U.S. stock futures index is up almost one percentage point as investors await the latest news from the ECB on a rate decision (no change) and the jobless and continuing claims (higher) reports this morning. The pre-markets barely moved and we will have to wait for the opening to get a feel of market direction.
Here is the current market situation from CNN Money
European markets are sharply higher today with shares in Germany leading the region. The DAX is up 2.18% while London's FTSE 100 is up 1.64% and France's CAC 40 is up 1.01%.
Most likely the markets will open higher and then make the morning 'dip'. After that anything could move the markets, but I do not see a plunge in the making. I see more sideways movement coming as the markets continue to correct for the selloff last week.
A quick recap to the trade data released today paints a mixed picture. The unadjusted three month rolling average value of imports and exports decelerated month-over-month,. Many care about the trade balance (which decreased marginally relative to last month), but trade balance simply has little correlation to economic activity. Note that inflation adjusted data paints a prettier picture economically as there is deflation in this sector.
The ECB left interest rates unchanged at record lows amid a sluggish eurozone economy and persistently weak inflation. Investors are looking for clues on whether thinking on stimulus has changed in light of turbulent financial markets and worries about China.
WASHINGTON, Sept 3 (Reuters) - The number of Americans filing new applications for unemployment benefits rose more than expected last week, but the underlying trend remained consistent with a strengthening labor market.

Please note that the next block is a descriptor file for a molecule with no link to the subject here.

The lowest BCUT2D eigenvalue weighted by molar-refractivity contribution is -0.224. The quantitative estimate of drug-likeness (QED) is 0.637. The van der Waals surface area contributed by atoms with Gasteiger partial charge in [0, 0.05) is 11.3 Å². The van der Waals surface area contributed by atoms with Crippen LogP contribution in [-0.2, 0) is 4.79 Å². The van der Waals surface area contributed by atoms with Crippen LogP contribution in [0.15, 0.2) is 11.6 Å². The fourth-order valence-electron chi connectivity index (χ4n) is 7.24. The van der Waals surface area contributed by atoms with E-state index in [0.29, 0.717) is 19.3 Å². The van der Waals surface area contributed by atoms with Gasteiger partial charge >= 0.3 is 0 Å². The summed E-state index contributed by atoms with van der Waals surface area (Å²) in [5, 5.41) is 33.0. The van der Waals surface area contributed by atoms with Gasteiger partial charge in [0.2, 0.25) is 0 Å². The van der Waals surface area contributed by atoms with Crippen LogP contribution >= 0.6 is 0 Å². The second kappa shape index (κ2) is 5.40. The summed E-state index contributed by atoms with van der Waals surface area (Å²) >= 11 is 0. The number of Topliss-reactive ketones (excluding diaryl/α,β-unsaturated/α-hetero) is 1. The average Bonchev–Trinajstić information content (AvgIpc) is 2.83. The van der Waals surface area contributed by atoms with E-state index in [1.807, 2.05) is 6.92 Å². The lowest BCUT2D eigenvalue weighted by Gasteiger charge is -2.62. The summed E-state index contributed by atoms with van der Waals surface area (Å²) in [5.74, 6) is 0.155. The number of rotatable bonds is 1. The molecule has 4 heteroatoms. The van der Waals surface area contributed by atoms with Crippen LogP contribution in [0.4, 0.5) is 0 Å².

Now that the formalities are out of the way with rates unchanged, the fireworks can begin as Mario Draghi gets set for his post-meeting presser where markets hope to hear that the ECB is set to expand QE in the face of collapsing EMU inflation expectations, mounting global headwinds, rising volatility, and EM chaos.
DRAGHI SAYS ISSUE SHARE LIMIT FOR QE RAISED TO 33% FROM 25%
GERMAN BUNDS EXTEND GAIN AS DRAGHI RAISES QE ISSUE SHARE LIMIT
FRANKFURT (Reuters) - The executive committee of Volkswagen's supervisory board was meeting on Thursday to propose finance chief Hans Dieter Poetsch as the carmaker's supervisory board chairman, a source familiar with the matter said.
To most Wall Street pundits and strategists, the recent 10% correction in all three US key indices can be summarized with one word, or rather, acronym: BTFD. After all, someone has to pay those year-end bonuses, and that becomes problematic if the S&P is down on the year. Nevermind that none of these pundits actually predicted the correction, even though as we warned repeatedly, with the vol of all other products screaming, equity VIX was in its own little world for most of 2015 until two weeks ago, when reality finally caught up with it.
But what about the average American: how does Joe Sixpack feel about the recent 10% drop in the S&P? For the answer we went straight to the source - google trends. What it revealed was disturbing.
As the chart below shows, in the age of artificially supressed volatility, even a plain vanilla market correction now generates the type of emotional shock comparable to the biggest market collapse since the Great Depression, and judging by the Google Trends chart, searches for "market crash" are on par with those recorded during late 2008!
Worse, due to SEO optimizing algos which seek to give readers precisely what they are looking for, many websites which have algo-written headlines and news, have been perpetuating the shock from the market drop, by blasting headlines that while seeking to be click bait, merely encourage the fear witnessed in the recent two weeks, thus exacerbating the impact of the market drop.
One wonders what would happen if there is a bear market, or worse: a real crash, comparable to the 60% plunge witnessed when Lehman failed?